For the past decades, networks have evolved to increase their performances, their capacities, to reduce latencies and optimize their resource management in order to remain competitive and adapted to the market. Today, the way consumers use networks has changed and more heterogeneous services with their own requirements have emerged. This has led network operators to define the network slicing paradigm.
Network slicing creates multiple partitions in the network, each partition can be dedicated to a particular service allowing vertical markets and multiple services with different requirements to run on top of a single infrastructure. Network slicing opens up new opportunities, aims at providing end-to-end services across multiple administrative network domains and is expected to facilitate the integration of the satellite into terrestrial networks.
To allow the flexibility level required by network slicing, satellite technologies have to evolve. Satcoms actors have therefore been working on improving satellite equipments. On the one hand, researches conducted in projects such as H2020 VITAL[1, 2, 3, 4] focused on the application of sdn and nfv paradigms in satellite networks resulting in a flexible satellite network management. On the other hand, projects such as H2020 SaT5G studied the integration of the satellite into 5G networks, initiating various ways of integration and identified connection points as well as possible hybrid terrestrial-satellite architectures and end-to-end network management system. Testbeds followed the theoretical analysis and ESA’s current project SATis5 is making it its core topic.
The work presented in the full-paper is the next step we propose to those initiatives. It focuses on the network slicing concept applied to satellite networks which, we believe, is a mandatory requirement for a full integrated satellite into 5G networks. We first start by describing the main challenges associated to the satellite slice definition. We then highlight a set of requirements for such a satellite slice. Based on those requirements, we construct and propose a complete Satellite Slice as a Service (S3) framework which mutualizes the satellite infrastructure to provide a seamless integration into 5G networks.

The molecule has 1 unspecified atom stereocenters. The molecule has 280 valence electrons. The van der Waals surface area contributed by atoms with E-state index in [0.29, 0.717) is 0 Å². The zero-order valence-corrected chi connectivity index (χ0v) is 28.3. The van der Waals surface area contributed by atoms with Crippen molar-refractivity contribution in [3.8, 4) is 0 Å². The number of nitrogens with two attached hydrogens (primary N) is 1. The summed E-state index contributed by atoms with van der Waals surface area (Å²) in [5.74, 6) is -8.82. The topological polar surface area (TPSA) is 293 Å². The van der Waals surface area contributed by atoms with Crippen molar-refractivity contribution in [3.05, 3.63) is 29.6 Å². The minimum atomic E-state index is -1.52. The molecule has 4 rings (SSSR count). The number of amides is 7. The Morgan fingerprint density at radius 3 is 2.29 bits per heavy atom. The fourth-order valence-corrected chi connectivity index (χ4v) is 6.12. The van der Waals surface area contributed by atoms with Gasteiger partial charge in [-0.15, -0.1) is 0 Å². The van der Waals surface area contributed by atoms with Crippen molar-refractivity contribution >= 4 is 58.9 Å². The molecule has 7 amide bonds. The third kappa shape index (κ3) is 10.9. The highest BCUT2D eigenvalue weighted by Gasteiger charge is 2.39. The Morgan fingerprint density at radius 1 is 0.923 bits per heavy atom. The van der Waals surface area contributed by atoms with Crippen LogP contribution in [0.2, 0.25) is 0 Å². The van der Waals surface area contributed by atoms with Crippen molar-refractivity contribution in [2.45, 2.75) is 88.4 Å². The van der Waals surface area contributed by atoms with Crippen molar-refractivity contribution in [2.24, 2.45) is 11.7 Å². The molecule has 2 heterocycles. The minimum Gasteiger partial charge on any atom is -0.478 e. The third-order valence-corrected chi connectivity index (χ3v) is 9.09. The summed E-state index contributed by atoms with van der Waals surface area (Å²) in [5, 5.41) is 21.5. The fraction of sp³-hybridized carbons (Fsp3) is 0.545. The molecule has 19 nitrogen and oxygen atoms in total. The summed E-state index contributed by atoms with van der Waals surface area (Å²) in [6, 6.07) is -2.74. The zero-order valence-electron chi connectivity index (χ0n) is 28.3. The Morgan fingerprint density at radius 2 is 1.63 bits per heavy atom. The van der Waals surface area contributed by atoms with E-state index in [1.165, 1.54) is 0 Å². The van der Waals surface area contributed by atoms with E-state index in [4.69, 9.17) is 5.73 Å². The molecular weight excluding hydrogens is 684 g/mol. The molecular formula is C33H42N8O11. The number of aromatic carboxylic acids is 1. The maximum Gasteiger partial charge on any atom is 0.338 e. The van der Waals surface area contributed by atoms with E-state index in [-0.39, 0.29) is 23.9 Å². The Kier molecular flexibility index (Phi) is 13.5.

Network slicing for satellite networks
Applying the network slicing paradigm to the satellite is not straightforward, fundamental questions must be addressed. We propose an in-depth analysis of the network slicing in 5G networks[8, 9, 10] and more generally in the terrestrial networks[11, 12, 13], then we pinpoint similarities between 5G networks and satellite networks as well as differences, and finally we are giving our definition of network slicing for satellite.
A network slice is more than a simple network partition. It is firstly supposed to considerably increase the flexibility of the network management for a network operator and secondly be able to abstract the infrastructure complexity. This allows a tenant without network management knowledge to run services on top of the infrastructure.